An update to our earlier report about the recent ruling of a Magistrate Judge from Delaware’s District Court, who ordered Facebook to give the decidedly low-profile company Leader Technologies access to its entire source code base based on alleged patent infringement. The case is still ongoing.
Court documents dated September 4 were posted on RealGeek.com this morning and reveal that Facebook’s prompt objections to having to reveal its entire source code the first time has been rejected. The renewed court order again obliges the social networking company to give Leader full access to its source code, but still under very strict conditions (more on that later).
This renewed court order does not mean Leader Technologies, dubbed a ‘patent troll’ by tech blog Venturebeat when it first caught wind of the case back in November 2008, can crack open the champagne just yet. (also see update with Facebook statement below)
The suit revolves around alleged infringement of this patent (PDF), No. 7,139,761, issued by the USPTO on November 21, 2006. The patent generally relates to a method and system for the management and storage of electronic information. Leader Technologies has sought unspecified damages and an injunction against Facebook for willfully and deliberately infringing on the patent, and initially found a sympathetic ear with District of Delaware Magistrate Judge Leonard Stark: Facebook was forced to provide Leader with a hierarchical map of its source code by the end of July, and the entire code by August 21.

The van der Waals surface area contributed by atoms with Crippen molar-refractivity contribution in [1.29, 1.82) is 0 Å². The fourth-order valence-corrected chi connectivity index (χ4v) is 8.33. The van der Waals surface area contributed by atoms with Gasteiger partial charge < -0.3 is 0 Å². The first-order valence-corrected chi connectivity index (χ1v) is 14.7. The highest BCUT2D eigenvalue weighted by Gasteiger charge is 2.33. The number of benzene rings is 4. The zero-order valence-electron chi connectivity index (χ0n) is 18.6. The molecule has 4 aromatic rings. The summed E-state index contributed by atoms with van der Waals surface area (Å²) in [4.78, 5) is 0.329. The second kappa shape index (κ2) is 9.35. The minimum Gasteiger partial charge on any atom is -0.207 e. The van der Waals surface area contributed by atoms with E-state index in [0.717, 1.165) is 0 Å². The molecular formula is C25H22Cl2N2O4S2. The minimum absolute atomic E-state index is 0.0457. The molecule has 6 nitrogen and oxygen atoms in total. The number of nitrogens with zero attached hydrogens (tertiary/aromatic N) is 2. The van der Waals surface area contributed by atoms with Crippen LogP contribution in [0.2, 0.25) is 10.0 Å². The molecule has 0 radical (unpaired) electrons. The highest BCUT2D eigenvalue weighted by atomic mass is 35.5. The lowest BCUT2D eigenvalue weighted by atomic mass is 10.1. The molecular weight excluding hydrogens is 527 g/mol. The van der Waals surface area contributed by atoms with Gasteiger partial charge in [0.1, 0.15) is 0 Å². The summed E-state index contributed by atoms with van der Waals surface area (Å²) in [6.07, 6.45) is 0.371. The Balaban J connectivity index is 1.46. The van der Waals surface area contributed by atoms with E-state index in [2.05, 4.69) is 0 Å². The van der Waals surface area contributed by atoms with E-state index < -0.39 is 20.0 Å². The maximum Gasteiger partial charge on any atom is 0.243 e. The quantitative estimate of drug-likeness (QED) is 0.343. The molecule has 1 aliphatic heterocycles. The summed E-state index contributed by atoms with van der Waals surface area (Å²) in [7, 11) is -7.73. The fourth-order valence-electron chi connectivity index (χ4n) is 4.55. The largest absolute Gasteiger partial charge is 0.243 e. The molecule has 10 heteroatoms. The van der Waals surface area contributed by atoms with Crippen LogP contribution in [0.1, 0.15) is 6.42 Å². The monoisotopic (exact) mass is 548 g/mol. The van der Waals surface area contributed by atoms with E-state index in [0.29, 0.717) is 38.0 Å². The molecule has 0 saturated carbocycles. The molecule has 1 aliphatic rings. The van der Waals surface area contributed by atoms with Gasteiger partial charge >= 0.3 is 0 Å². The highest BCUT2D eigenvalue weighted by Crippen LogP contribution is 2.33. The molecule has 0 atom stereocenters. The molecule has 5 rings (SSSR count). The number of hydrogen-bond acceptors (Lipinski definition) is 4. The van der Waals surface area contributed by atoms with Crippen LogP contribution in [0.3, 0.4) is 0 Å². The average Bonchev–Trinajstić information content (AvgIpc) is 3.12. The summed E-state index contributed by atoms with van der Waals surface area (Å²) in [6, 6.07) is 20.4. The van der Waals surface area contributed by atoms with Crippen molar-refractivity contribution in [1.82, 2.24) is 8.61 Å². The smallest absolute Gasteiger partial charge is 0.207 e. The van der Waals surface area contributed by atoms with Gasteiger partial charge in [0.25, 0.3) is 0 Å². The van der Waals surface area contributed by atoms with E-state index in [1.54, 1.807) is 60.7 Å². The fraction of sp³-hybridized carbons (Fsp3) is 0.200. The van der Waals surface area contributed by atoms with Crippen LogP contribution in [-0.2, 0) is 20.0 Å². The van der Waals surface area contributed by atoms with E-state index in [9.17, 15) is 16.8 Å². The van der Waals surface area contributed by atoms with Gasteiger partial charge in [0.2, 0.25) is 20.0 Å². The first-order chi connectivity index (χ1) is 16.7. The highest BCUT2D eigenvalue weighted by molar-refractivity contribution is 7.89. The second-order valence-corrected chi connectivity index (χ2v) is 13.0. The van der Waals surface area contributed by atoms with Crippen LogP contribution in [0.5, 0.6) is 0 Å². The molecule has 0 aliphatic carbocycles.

Facebook in a statement said it disagrees with the opinion of the judge, is appealing the order, and says it will fight the “merit-less” suite aggressively. Facebook asked for a stay of the order until its appeal could be heard by a higher judge, but the lower court denied that stay saying essentially that Justice must move on.
Update on the case
According to the latest public Court Order document dated 4th September 2009 (embedded below), Facebook objections were denied and the company will still need to produce its entire source code for Leader’s review no later than September 15, 2009. The Court makes it clear that it believes Facebook to fully understand Leader’s infringement theory and finds the company’s contentions that it will be irreparably harmed by giving access to its entire source code non-persuasive.
The judge rejected Facebook’s arguments that it would be irreparably harmed by having to reveal its source code because of the protective measures under which the code would be reviewed—in a secure room with no Internet access at a location of Facebook’s choosing on a secure computer. Leader’s lawyers and experts reviewing the code would be bound by a court-ordered confidentiality agreement and will only be able to take hand-written notes.
You can still expect Facebook to fight this one tooth and nail just for fear of this setting a new precedent every time it gets sued.
The company is currently formulating its response to the posting of the documents and its content; we’ll update once they get back to us.
Update with Facebook’s statement:
“It is extremely common in software intellectual property cases for there to be some form of source code review. In this case, the review is subject to a very restrictive protective order, which limits what they see and what they can do with any information they glean from review. Further, plaintiffs’ do not receive the code but merely get to inspect it.”